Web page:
Fuefuki City’s “Tenraitaiko”Soulful drumming that shakes you to the core
Updated: Sep 10, 2020
Sounds wadaiko (aka taiko, traditional Japanese drums) creates are very uniquely Japanese. Wadaiko used to be used to signal something, however today it’s become a huge part of Japanese culture and an art form which is highly recognized. Drumming of Fuefuki City’s “Tenraitaiko” is believed to be the drumming Takeda Shingen* used to boost his samurai warriors’’ morale before heading out to battles. It was back in 1983 when the sounds were revived after a very long time.
*Takeda Shingen … One of the most famous military leaders in Japan, who ruled Kai Province (today’s Yamanashi Prefecture) in Sengoku Period.
Chairperson, Tenraitaiko Preservation Society
Mr. Kajihara moved to Tokyo from Yamanashi when he was younger but took a U-turn back after a few years to take over his parents’ inn called “Kisetsu no Oyado Himine”. He’s one of the founding members of Tenraitaiko Preservation Society and has been working as the Chairperson for over 30 years. He’s been actively expanding their performance opportunities including at local events, in and out of Yamanashi, and even overseas.
“Tenraitaiko” that started as part of the local community development
It was 1983 when the activities of Tenraitaiko started. Local volunteers from Misaka-cho in Fuefuki City got together and discussed what they could do to unite the town as one and “wadaiko” came up in the discussion.
“Amongst those founding members of the group, none of us had had experience with wadaiko before. So 12 to 13 of us went to train under ‘Osuwadaiko Preservation Society’ in Suwa City, Nagano Prefecture. We stayed and trained there for a while and brought the techniques back to Fuefuki City to share with the rest of the members. We learned all the basics of wadaiko and then from there, we continued to practice with the help from instructors we invited.”
Mr. Yasuo Kajihara, the Chairperson of Tenraitaiko Preservation Society, tells us how it all started. Mr. Kajihara is one of the founding members of the group.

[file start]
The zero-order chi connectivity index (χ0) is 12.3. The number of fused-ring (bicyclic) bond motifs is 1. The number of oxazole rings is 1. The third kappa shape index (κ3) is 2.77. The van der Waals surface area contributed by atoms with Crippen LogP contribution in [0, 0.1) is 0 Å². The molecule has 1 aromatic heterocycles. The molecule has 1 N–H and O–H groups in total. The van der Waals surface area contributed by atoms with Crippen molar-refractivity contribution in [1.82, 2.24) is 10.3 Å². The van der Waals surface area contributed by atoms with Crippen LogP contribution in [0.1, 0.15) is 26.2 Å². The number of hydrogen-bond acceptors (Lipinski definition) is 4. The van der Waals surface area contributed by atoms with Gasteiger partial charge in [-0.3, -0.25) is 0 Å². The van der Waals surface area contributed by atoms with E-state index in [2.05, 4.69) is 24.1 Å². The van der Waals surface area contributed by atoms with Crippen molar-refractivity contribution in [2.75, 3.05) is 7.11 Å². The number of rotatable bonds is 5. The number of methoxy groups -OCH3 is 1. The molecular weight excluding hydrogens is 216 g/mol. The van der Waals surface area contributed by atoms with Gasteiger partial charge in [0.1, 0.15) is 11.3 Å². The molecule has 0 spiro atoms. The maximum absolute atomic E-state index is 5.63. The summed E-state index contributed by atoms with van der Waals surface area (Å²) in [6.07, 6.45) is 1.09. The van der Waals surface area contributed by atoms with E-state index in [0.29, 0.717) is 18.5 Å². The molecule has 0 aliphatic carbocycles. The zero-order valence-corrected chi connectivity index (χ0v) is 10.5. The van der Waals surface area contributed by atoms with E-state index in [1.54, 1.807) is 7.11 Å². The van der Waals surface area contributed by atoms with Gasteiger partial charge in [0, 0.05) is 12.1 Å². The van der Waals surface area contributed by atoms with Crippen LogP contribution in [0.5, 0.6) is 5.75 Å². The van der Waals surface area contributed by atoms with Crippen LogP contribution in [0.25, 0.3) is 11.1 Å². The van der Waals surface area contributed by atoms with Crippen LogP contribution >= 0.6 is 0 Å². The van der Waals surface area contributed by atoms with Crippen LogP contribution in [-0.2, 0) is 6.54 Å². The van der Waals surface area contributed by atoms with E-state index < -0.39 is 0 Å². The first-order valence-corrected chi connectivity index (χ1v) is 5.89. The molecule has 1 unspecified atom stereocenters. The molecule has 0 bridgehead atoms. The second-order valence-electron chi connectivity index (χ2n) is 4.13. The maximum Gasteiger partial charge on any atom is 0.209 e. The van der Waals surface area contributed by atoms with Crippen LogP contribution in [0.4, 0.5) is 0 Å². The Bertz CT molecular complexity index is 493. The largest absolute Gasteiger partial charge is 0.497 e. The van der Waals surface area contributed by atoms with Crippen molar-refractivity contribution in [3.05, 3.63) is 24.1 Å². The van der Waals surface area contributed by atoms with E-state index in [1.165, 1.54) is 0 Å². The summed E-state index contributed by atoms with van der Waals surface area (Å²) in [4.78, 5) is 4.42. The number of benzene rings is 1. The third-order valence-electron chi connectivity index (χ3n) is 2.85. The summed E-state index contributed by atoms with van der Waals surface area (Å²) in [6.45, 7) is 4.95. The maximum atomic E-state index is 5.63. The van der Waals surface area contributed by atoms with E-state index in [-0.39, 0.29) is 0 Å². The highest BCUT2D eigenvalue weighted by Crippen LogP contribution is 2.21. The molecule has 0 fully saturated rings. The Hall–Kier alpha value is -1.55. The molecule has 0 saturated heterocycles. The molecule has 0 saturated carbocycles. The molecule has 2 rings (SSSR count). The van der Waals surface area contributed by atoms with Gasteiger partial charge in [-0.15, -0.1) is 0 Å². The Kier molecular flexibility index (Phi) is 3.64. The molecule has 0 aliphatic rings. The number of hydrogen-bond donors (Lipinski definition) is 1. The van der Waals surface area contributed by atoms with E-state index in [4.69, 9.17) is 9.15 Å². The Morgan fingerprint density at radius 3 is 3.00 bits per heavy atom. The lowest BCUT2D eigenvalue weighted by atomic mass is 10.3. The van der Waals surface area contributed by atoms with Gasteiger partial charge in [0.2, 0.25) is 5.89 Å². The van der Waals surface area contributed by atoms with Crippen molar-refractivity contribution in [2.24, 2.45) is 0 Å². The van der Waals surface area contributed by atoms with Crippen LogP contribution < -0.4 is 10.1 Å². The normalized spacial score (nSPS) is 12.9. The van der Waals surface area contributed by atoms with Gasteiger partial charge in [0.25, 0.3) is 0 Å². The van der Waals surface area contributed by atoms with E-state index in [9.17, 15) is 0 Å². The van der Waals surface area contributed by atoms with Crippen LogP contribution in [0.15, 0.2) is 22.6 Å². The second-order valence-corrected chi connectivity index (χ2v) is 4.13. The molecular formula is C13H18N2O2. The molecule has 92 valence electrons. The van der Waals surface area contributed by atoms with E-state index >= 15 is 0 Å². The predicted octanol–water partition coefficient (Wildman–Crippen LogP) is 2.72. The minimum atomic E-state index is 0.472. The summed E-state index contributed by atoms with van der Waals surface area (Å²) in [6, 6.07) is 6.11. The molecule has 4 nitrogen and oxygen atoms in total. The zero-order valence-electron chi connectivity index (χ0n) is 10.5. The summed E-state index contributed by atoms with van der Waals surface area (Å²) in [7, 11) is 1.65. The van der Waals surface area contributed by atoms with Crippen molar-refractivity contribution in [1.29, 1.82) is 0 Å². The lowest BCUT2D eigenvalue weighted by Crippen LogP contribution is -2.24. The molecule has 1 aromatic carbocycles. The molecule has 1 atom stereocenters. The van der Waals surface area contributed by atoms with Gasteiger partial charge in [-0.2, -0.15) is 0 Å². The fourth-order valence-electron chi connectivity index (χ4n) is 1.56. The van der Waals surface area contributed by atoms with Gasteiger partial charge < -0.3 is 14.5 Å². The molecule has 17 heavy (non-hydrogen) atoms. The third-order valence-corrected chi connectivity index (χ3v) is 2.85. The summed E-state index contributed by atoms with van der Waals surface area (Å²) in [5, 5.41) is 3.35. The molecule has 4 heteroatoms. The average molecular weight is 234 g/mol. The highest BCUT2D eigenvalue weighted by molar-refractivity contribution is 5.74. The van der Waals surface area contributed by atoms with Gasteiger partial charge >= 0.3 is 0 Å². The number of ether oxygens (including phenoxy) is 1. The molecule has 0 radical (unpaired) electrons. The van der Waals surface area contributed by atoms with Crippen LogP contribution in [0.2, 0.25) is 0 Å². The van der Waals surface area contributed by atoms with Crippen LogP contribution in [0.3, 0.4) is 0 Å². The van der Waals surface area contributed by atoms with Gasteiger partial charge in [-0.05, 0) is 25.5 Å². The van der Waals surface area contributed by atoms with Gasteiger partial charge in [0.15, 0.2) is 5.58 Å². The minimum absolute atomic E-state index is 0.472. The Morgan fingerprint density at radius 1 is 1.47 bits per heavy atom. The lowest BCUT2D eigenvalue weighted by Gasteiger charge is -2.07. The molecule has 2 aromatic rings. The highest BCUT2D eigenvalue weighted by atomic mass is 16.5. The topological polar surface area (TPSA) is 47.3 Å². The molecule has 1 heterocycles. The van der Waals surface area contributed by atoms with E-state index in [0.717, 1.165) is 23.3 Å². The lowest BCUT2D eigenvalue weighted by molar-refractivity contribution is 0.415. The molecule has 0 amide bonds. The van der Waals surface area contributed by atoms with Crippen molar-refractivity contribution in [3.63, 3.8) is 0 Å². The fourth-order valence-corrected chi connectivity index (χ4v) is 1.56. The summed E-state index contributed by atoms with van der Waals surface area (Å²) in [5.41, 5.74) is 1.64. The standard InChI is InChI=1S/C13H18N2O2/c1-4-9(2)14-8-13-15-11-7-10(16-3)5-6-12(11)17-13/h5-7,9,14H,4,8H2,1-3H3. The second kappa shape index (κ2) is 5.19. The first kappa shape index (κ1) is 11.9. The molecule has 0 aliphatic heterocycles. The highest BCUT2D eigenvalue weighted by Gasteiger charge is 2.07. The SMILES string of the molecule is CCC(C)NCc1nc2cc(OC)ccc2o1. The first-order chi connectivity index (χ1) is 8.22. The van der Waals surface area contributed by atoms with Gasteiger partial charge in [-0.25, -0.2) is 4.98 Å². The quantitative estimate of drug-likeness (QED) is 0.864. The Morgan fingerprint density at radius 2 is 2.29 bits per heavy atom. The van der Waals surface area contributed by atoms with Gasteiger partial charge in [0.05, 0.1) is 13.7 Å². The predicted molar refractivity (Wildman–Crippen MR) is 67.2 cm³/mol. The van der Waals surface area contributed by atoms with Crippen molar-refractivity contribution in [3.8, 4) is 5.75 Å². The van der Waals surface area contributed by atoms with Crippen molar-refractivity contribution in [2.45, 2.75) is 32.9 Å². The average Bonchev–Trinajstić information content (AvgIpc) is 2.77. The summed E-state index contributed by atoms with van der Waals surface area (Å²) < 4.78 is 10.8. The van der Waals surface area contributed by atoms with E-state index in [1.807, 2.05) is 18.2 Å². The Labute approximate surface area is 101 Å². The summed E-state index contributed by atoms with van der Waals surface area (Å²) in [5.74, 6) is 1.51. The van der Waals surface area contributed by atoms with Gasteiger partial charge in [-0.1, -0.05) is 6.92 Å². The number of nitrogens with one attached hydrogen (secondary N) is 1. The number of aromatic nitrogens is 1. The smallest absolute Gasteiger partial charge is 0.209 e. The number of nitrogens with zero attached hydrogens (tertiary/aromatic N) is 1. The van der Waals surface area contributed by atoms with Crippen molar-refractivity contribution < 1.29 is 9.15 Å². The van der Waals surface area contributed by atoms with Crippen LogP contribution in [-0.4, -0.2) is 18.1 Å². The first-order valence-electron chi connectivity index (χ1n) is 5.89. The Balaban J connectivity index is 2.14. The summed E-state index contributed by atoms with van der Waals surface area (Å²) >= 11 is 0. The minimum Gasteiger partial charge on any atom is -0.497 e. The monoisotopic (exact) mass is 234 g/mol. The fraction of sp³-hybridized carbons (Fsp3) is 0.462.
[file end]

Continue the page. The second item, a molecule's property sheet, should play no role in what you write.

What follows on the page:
“I took a U-turn back here from Tokyo so to speak to take over ‘Kisetsu no Oyado Himine’. Fuefuki City is where I grew up but I didn’t particularly have connection with the city so I was feeling like I wanted to connect with the local residents somehow. Then this opportunity came my way so I decided to join the group without hesitation.”
Since then, Mr. Kajihara has been leading activities of Tenraitaiko Reservation Society including recruiting new members and expanding their performance opportunities.
More members joining even from surrounding areas Insight into their activities lasting over 30 years
At present, Tenraitaiko Preservation Society has about 50 members. What’s unique about this group is that there are also many women and children in the group. Furthermore, the members come from not only Fuefuki City but also other areas such as Yamanashi City and Kofu City.
“The fact that we have a lot of kids in the group might reflect the characteristic of this area. In preschools and kindergartens around here, kids in 4 year-old and 5 year-old classes have opportunities to experience wadaiko. But when they start elementary school, they don’t have the same opportunities. Under such circumstances, kids who took to wadaiko and parents who want their kids to continue wadaiko come and visit our team voluntarily after preschool and kindergarten graduation.”
What a fantastic environment they have, where you can just jump in when you want to try. Mr. Kajihara tells us that members’ love and passion for wadaiko is the main reason why they have been able to continue their Tenraitaiko activities for over 30 years without struggles.
“The first things we teach our new members are courtesy and etiquette. We value things like having the proper posture when playing taiko and following etiquette such as ‘start with a bow and end with a bow’. It reflects Japanese culture after all.”